The Independent Florida Alligator
May 13, 2010
Professor wins $30,000
Rea Award is given annually
By Alexander Klausner
Alligator Contributing Writer
UF , professor Mary Robison turned her short stories into tall stacks of cash.
Robison recently received the prestigious Rea Award for the Short Story along with $30,000.
The award is given annually by a panel of three judges and is sponsored by the Dungannon Foundation. It goes to authors who have made a significant contribution to the short story as an art form, according to the award’s website.
Robison, who has focused primarily on novel writing as of late, did not expect to receive the award because she had not written a short story in some time.
“I couldn’t have been more surprised,” Robison said. “I hadn’t written a short story in a while. I thought it was a mistake.”
She was also surprised by the prize money.
There was some mention of getting my address to send me a check,” she said. “I said ‘Oh God, there’s money involved?’ They told me, ‘Yes, in fact, there’s $30,000.”’
Robison has been referred to as a minimalist author, though she is hesitant to label herself as such.
“[Minimalist] sounds to me like you haven’t worked very. hard,” she said. “It sounds like you’re doing the minimum. It’s more about selection and choosing exactly the bits of description you need in the story.”
Over the course of her career, Robison has published four short-story collections: Days, An Amateur’s Guide to the Night, Believe Them, and Tell Me: 30 Stories.
Some of her short stories were originally published in The New Yorker, The Paris Review, Esquire, GQ and Harvard Magazine.
Robison has also published four novels, including Why Did I Ever”and the critically. acclaimed One D.O.A., One on the Way,”which was featured on Oprah Winfrey’s 2009 summer reading list.
The Gainesville Sun
May 30, 2010
Local author wins $30K Rea Award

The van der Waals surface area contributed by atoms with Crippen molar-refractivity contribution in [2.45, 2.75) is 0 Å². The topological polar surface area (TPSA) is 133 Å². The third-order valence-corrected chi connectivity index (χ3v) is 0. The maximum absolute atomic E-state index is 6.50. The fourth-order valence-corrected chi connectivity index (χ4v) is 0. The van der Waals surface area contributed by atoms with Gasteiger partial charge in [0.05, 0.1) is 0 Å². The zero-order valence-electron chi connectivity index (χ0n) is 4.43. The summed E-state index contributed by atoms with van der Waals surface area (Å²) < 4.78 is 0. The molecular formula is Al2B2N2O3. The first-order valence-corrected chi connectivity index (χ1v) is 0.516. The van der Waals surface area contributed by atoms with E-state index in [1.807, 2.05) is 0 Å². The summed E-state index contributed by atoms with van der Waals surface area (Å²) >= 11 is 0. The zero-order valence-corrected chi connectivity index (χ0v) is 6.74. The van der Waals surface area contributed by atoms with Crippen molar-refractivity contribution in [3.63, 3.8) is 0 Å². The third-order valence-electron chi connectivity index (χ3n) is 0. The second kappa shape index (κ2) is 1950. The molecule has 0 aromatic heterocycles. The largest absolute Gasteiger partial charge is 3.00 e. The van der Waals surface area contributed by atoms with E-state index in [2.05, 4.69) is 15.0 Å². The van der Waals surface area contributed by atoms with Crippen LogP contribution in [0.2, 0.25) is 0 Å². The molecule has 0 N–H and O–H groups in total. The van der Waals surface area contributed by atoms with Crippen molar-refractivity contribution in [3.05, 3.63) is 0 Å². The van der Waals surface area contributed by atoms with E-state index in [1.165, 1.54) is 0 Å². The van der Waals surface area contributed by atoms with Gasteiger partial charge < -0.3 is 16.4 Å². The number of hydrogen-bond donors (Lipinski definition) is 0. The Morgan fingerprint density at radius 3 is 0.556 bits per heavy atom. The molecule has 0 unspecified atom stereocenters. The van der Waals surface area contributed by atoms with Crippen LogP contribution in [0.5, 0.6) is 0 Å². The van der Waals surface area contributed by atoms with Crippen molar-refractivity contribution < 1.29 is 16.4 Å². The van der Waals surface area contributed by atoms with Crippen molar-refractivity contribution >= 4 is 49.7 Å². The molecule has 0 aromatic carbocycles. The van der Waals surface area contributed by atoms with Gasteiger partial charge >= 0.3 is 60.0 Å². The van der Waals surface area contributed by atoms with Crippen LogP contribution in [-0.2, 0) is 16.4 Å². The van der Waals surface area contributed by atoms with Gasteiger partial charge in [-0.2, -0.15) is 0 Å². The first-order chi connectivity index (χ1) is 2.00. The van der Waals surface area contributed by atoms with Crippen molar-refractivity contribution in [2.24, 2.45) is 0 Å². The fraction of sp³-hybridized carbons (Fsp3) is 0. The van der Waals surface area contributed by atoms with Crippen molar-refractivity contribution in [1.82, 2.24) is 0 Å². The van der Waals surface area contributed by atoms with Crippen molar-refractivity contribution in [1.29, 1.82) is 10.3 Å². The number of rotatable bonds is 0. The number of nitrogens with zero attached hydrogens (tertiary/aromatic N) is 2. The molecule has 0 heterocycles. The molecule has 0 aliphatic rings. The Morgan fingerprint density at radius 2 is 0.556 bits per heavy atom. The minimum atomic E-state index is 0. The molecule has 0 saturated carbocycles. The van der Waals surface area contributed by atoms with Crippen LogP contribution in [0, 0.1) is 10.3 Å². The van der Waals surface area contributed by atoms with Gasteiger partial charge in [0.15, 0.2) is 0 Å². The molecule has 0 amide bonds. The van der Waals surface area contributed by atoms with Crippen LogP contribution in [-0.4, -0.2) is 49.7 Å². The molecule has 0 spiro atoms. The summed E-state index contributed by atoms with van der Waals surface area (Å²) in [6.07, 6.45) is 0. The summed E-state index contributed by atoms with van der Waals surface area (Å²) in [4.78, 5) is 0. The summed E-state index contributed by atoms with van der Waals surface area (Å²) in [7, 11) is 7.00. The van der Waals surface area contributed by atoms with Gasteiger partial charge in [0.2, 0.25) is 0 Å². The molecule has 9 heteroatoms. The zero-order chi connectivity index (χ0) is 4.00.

UF professor Mary Robison was honored for short story writing.
By Lashonda Stinson Curry
Mary Robison has made a long career of writing short stories.
The university of Florida professor published her first short story in The New Yorker in 1977. Her first collection, Days, was released two years later and eventually three more followed – An Amateur’s Guide to the Night, Believe Them and Tell Me: 30 Stories.
For the past 10 years, she’s focused more on novels, but her short story writing, with a biting humor and conversational flow, are as signature to Robison as her thick, black, 0-shaped glasses. Her cool and fluid writing style has garnered loyal fans, critical praise, fellowships, recognition from Oprah Winfrey and, most recently a major literacy award.
Earlier this month, Robison was honored with the 2009 Rea Award for the Short Story and a $30,000 prize. ln 1986, Michael M. Rea, a passionate reader and short story collector, founded the award to give a living U.S. or Canadian writer whose work has made a “significant contribution to the discipline of the short story form.” It’s sponsored by the Dungannon Foundation under the direction of Rea’s widow Elizabeth Richebourg Rea, who called Robison with the news.
“I was flabbergasted. I thought it was a mean, cruel joke,” she said with a laugh. “I know people who have won it, but no one ever mentioned money. . . . When she told me $30,000, I just died laughing, and the, I started weeping. There were probably some choking fits in there, too. I was just stunned.
“It’s just so wonderful If it were no money, its’ still an extremely high honor. The others who have been chosen are really fine writers, and I’ve had the luck and pleasure to know them.”
The 2009 jurors were renowned short story writers Andrea Barrett, Amy Hempel and Jayne Anne Phillips. They each nominated two writers for the annual award. Robison said she was told she had been nominated for the award in previous years.
The jurors descried Robison as a “brilliant talent” who has inspired a generation of writers. Her stories, they noted, are “psychologically astute, deeply affecting and often haunting.”
In Their citation, they wrote, “For 30 years, Mary Robison has written and published short stories that are prized by reader for their lean, cool ferocity, and their wry takes on people in pivotal moments, renders in highly selective prose and what John Barth called “hyper-real” speech. … Robison’s exacting sense of what to leave out lets her distill lifetimes into these mordant stores that are both timeless and entirely of the moment.”
Robison was born in Washington, D.C., and grew up with nine siblings. Because attention was limited, she learned to express herself loudly and quickly. She believes the hectic household probably shaped the way she writes — short, sweet and to the point.
“There’s something wonderful about short stories. You can just finish something and move on to the next one, “ said Robison, who admires poets of their brevity and attention to language. “I like very much the get-in, get-out — only the important stuff. With short stories, you don’t have time for history or backstory or too many adjectives.”